The contracts may be suitable for a portion of the portfolio for those who want to avoid risk and are in retirement or nearing retirement age. The objective of purchasing an equity index annuity is to realize greater gains than those provided by CD's, money markets or bonds, while still protecting principal. The long term ability of Equity Index Annuities to beat the returns of other fixed instruments is a matter of debate.
Indexed annuities represent about 30% of all fixed annuity sales in 2006 according to the Advantage Group (see www.indexannuity.org)
Equity Indexed Annuities may also be referred to as Fixed Indexed Annuities or simple indexed annuity. The mechanics of how Equity Index Annuities work are often complex and the returns can vary greatly depending on the month and year the annuity is purchased. Like many other types of annuities, equity-indexed annuities usually carry a surrender charge for early withdrawal. These "surrender periods" typically range between 5 and 20 years.
A Different way to Credit Interest
The indexed annuity is virtually identical to a fixed annuity except in the way interest in calculated. As an example consider a $100,000 fixed annuity that credits a 4% annual effect interest rate. The owner then receives an interest credit of $4000. However, in an equity indexed annuity the interest credit is linked to the equity markets. For example assume the index is the S&P 500 and a one year point-to-point method is used and that the annuity offers a 8% cap. The $100,000 annuity could credit anything between 0% and 8% based on the change in the S&P 500.
This allows the owner the security of knowing that the $100,000 is safe but that rather than receiving the sure 4% they can receive up to 8%. Historically since 1950, an 8% cap on the S&P 500 has result in an average interest credit of 5.2%, very similar to what is considered the "risk free rate of return" delivered by T-bills, 5.1% over a similar period. The return may also be adjusted by other factors such as the participation rate and market value adjustments to cover costs to the insurance company.
This means the owner of the indexed annuity now has assumed more risk than a fixed annuity but less than being in the equity markets themselves. The result is that the expected yield (risk adjusted) for an indexed annuity is higher than a fixed annuity, CD, etc. However, the expected yield of being in the market is higher for several reasons.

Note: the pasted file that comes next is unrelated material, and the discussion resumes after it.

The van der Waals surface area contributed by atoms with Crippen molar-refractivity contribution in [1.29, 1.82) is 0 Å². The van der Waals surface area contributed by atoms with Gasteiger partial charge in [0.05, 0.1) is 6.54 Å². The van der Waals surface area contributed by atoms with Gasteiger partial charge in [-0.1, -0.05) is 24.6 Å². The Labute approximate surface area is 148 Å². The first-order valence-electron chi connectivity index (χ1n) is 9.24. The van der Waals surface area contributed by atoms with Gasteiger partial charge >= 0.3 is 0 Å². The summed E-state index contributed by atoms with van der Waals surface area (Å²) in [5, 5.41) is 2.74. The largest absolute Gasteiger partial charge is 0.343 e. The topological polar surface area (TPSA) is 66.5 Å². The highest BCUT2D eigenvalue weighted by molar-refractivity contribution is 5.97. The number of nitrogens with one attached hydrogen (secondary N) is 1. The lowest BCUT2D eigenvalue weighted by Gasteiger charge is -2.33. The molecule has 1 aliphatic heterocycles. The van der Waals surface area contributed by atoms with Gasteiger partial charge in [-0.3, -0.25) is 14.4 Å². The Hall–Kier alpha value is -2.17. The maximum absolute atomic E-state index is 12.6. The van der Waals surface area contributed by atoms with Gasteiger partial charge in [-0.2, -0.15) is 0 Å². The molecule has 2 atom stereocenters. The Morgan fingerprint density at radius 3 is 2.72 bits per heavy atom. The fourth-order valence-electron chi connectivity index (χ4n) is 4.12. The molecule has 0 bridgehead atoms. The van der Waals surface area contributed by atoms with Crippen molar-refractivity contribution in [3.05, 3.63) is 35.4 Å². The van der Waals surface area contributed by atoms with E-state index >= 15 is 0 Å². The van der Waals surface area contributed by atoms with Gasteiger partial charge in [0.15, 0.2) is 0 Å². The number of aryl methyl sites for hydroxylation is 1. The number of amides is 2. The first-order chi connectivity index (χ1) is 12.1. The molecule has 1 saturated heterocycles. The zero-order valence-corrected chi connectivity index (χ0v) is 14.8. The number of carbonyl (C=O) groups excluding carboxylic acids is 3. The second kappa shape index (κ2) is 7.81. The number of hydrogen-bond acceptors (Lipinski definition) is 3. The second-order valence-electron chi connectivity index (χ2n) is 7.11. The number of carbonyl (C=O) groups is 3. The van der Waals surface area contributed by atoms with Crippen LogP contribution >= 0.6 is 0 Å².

The principal (in our example the $100,000) is at risk of loss when owning the index outright. The Equity Index Annuity does not create dividends as the index does. Therefore there is not reinvestment taking place inside the annuity. The ability to compound returns may occur as infrequently as once every two years (when interest is actually credited to the account) instead of daily within the index itself. And some of the gains when owning the index are taxed at a capital gains rate, currently lower than the ordinary income rate incurred on all annuity gains.
This way of linking to an equity index like the S&P 500 or Dow Jones is accomplished through an option, usually a call option. A call option is the right but not the obligation to purchase something at a future date for a specified price.
The naming conventions for options used by the insurance industry is different than that of Wall Street but the options are structurally identical. Here's a sample of options commonly seen in indexed annuities.
The options in indexed annuities can usually be fit into the following taxonomy developed by the National Association of Fixed Annuities.
Term - the length of time before option matures, usually one year. Two, three, four, and ten are also prevalent in the market. Some longer term options are but have a "highwater" feature that allows interest to be credited more frequently. An example of this would be a ten year Monthly Average option that credits interest each year if there is a gain.
Index - the equity, stock, bond, or other index to which the interest credit is linked.
Gain Formula - the method used to determine the gain in the index. Point to point, monthly averaging, daily averaging are the most common methods of calculating the gain. For example of the S&P 500 index starts at 1120 and ends at 1300 then the point to point gain is 16.07%.
Adjustment Method - the way the option is limited in order to reduce the cost (and subsequent return) so that it becomes affordable. As an example the point to point option may cost 7% of the account value but will be "adjusted" to reduce the cost.
"Market Value Adjustment" - the company may reserve the right to adjust the value of your account based on current market conditions. This adjustment is most often applied to distributions, partial or complete withdrawals, and exchanges to other accounts.
The most common adjustments are: cap, fee, participation rate or a combination of the three. Other adjustments are less common. In keeping with the preceding example and allowing for an 8% cap as the adjustment the policyholder would not receive the 16.07% point to point gain but rather 8% as an interest credit.
Should provide examples for: P2P with Participation Rate Monthly Averaging with Cap Monthly Averaging with Fee
Should also link to the Withdrawal Benefits provided in variable annuities and indexed annuties at this point. These concepts were added because of the risk associated with the accumulation in both variable annuities and indexed annuities.